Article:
Journalism, Social Media & Ethics – Part 1 (by Jamie Nesbitt Golden & Monique Judge)
JAMIE NESBITT GOLDEN @thewayoftheid
MONIQUE JUDGE @thejournalista
I decided at the age of 40 to return to school and pursue a degree in journalism. As a lover of the written word and a bonafide information nerd, pursuing my passion was the next logical step after being laid off from my corporate job.
I started at El Camino College and cut my teeth at The Union newspaper under the brilliant tutelage of Kate McLaughlin. From the first day of J1 and continuing over the course of my tenure there, the tenets of accuracy and ethics were drilled into my psyche, and they became rules for me to live by as a journalist.
The Society of Professional Journalists’ Code of Ethics became embedded in my brain. I determined to live by these rules, and hold myself and my colleagues accountable for sticking to them.
When I left El Camino College and entered the Mass Communication and Media Studies program at the Arizona State University Cronkite School of Journalism, my understanding of the importance of these rules of journalism deepened as I gained an in depth education on the inner workings of media, and how all the pieces of the puzzle fit together.
I began to pay close attention to the way legacy media told its stories. I shook my head at click-bait headlines that had nothing to do with actual journalism. I studied the influence of social media on legacy journalism, and the way that larger media outlets used social media both as a means of promotion and as a source for information.
I watched as social media users unwittingly became first the source for money making content and then later the target of it. I wondered to myself if there was a need for new journalism ethics rules in the age of social media.
This discussion moved onto the Twitter timeline when other users began to take notice that a lot of content on larger media sites had its genesis in the social media segment known as ‘Black Twitter.’ BuzzFeed, in particular, was called out numerous times for many labeled as idea theft and outright content stealing. Tweets were plucked directly from the timeline and turned into clever listicles that never gave credit to the original sources and left them open to harassment. This was a form of journalistic harm.
It may seem very innocuous, but the purloining of ideas for profit is an egregious form of journalistic harm that places no value on the thoughts, feelings, or needs of the original creator of the content. It is at the very least the laziest form or ‘journalism’ possible. In the broader scheme of things, it is a form of intellectual property theft and should be dealt with as such.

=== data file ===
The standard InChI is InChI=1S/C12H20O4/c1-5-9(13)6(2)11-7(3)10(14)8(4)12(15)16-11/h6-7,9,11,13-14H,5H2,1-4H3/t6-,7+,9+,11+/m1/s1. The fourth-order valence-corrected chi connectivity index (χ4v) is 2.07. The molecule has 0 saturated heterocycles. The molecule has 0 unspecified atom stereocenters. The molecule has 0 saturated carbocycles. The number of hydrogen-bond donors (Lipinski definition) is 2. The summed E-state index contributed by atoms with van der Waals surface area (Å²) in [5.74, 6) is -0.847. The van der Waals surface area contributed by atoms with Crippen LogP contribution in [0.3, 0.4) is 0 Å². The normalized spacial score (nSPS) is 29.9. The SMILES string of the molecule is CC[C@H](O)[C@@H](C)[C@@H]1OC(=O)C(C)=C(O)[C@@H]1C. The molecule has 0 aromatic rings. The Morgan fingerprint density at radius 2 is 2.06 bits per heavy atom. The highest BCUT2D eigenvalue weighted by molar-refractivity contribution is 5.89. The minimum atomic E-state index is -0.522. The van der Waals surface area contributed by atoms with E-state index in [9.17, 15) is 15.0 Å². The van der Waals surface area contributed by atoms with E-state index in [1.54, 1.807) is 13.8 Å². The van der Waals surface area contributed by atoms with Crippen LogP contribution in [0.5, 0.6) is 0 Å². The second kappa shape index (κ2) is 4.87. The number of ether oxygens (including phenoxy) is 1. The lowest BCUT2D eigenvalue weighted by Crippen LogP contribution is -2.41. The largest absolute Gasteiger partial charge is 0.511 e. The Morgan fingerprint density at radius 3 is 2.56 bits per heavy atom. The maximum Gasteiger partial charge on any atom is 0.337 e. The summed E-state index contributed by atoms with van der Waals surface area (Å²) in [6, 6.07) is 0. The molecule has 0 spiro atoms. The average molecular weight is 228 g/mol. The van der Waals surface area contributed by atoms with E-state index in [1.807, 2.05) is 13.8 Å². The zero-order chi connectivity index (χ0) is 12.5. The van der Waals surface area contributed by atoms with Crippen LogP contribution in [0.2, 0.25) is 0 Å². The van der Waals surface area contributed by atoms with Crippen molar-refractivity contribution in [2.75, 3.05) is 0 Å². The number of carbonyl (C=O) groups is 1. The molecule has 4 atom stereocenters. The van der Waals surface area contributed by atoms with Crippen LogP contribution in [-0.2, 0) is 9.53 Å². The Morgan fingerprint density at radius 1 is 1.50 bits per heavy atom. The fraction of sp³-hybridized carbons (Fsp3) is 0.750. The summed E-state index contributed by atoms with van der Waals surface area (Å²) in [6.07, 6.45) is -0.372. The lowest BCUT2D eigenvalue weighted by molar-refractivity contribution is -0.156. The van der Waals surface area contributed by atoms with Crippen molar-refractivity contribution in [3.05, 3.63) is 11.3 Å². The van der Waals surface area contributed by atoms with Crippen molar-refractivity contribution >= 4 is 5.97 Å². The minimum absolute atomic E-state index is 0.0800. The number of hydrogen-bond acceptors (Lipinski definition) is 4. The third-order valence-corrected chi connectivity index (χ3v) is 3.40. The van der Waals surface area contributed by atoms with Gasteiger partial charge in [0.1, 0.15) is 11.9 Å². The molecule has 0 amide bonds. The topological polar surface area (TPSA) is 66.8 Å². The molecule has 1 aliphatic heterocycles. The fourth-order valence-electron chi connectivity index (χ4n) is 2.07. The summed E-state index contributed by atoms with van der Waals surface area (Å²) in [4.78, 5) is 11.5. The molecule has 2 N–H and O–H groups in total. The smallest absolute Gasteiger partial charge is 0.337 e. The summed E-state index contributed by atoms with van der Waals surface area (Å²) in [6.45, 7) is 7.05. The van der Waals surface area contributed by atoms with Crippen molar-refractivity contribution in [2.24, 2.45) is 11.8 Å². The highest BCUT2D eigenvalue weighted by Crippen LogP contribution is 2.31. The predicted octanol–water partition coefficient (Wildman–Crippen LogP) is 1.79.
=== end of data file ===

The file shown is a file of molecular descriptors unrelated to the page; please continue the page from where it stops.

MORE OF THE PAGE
The argument has been made time and time again that anything published on a public Twitter timeline is ripe for the taking. The attitude is that if the person behind the tweets didn’t want their thoughts or ideas shared, they wouldn’t have put them on Twitter.
This is a lazy and harmful way of thinking. Makerbase Co-Founder and CEO Anil Dash made the following observation in his Medium essay, “What Is Public?”:
“It has so quickly become acceptable practice within mainstream web publishing companies to reuse people’s tweets as the substance of an article that special tools have sprung up to help them do so. But inside these newsrooms, there is no apparent debate over whether it’s any different to embed a tweet from the President of the United States or from a vulnerable young activist who might not have anticipated her words being attached to her real identity, where she can be targeted by anonymous harassers.”
The argument against journalists using tweets grew louder in March 2014 when BuzzFeed’s Jessica Testa published an ‘article’ that consisted solely of carefully curated tweets from a Twitter conversation about sexual assault.
At the time, none of the people participating in the conversation started by Twitter user Steenfox had any idea their tweets would end up in the national spotlight, exploited for clicks by a large online media organization. Many were sharing stories they had not shared with their families or loved one, and had only done so because they considered the conversation to be safe.
Publishing those tweets exposed them to a great potential for harm. The dangerous and irresponsible journalism was only furthered when Kelly McBride of Poynter Institute published an opinion piece on the topic, and based her article on the her misunderstanding of Steenfox’s tweets. She exposed Steenfox to an even larger audience of trolls, and Steenfox was subsequently harassed and targeted for her thoughts on Twitter.
This type of harm is avoidable. It takes little effort to reach out to the author of a tweet and ask for permission to use their words and thoughts in a story. That this step is often skipped and then argued against when people protest having their tweets used shows just how far we have strayed from the ‘minimize harm’ portion of the journalism code of ethics.